Electricity supply was restored incrementally in Pakistan on Tuesday after a nationwide power breakdown left millions of people without electricity amidst fears of default and looming economic meltdown due to a balance of payment crisis in the country. The massive power blackout on Monday was the second such outage in nearly four months.
“Today, at 5:15 am, the system was completely restored across the country,” Energy Minister Khurram Dastgir said .However, major cities, including Karachi, Quetta and Lahore, remained deprived of power, the Dawn newspaper said.
Dastgir said that approximately 6,600 megawatts of coal and 3,500MW of nuclear plants would take an estimated 48 to 72 hours to restart. “Until these plants start running, there will be limited load management, excluding industrial users,” he was quoted as saying by the paper.
The minister added that there was no fuel shortage in the country. “We are considerate of the electricity bills people have to pay and try not to unnecessarily use power plants that require a lot of energy,” he said. According to Dastgir, the disruption began after frequency variations hit the national grid, resulting in the cascading effect to shut down the supply to almost the entire country.
Officials began restoring electricity across the country and finally succeeded in bringing normalcy in supply by Tuesday. In a televised address, Dasgir promised to make the entire system functional by 10 pm Monday, but it took longer to provide power to different areas. He had said that the country’s transmission system was not affected but explained that electricity was required to get power plants and dams up and running.
Prime Minister Shehbaz Sharif has constituted a high-level committee to probe the nationwide power outage. It was Pakistan’s third massive power outage in three consecutive years, showing severe complications in the power distribution system of the country. The last breakdown in October 2022 took out about 8,000 megawatts from the national grid, and it took more than 12 hours to restore it.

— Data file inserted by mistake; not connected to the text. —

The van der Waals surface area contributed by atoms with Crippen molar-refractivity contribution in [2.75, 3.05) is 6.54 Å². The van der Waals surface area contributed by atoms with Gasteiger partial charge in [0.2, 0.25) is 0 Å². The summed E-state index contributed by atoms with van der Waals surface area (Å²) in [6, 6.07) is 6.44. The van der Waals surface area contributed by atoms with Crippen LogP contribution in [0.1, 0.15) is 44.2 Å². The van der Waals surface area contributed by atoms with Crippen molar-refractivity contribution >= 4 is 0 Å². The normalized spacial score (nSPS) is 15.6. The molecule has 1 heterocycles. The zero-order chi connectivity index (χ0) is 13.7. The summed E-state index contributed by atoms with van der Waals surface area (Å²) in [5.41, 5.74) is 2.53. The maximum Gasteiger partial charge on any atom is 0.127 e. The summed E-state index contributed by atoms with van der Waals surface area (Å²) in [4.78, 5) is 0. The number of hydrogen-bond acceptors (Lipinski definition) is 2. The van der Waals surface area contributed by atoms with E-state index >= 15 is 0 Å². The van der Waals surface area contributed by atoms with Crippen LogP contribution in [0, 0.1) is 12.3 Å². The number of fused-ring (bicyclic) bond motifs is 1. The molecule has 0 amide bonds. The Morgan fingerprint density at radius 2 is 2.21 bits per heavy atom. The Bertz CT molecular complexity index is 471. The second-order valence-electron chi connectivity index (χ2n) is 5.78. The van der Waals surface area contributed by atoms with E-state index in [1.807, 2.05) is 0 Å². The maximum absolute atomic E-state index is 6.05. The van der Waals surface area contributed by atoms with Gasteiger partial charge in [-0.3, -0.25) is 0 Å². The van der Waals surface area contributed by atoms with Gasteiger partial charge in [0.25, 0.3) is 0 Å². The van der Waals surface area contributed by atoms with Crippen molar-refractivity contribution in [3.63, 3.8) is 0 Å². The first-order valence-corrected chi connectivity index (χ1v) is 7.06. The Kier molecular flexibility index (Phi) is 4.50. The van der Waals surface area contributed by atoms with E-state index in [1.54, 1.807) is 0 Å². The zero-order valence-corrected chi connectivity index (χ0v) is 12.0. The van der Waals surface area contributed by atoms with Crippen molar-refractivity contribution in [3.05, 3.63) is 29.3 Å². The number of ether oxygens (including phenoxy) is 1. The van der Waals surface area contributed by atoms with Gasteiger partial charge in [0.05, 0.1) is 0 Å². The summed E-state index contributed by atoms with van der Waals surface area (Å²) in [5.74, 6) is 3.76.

It is said that the outage is a manifestation of a worsening economic crisis as the central bank has curbed imports, as the foreign exchange reserves have fallen to about USD 4 billion. Shahbaz Rana, a prominent journalist reporting on debt and economic affairs, tweeted that the power outage was a “symbol of governance breakdown and economic meltdown.” “It is the price that the nation will pay for the inflated egos of our rulers. If things do not improve from here, there will soon be breakdowns of supply chains of almost all essential goods,” he said.
Pakistan is grappling with one of the country’s worst economic crises in recent years amid dwindling foreign exchange reserves. The crisis forced the government earlier this month to order shopping malls and markets to close by 8:30 pm for energy conservation purposes. The sorry state of the country’s power sector is emblematic of its ailing economy. Power outages occur frequently due to a lack of funds to upgrade ageing infrastructure.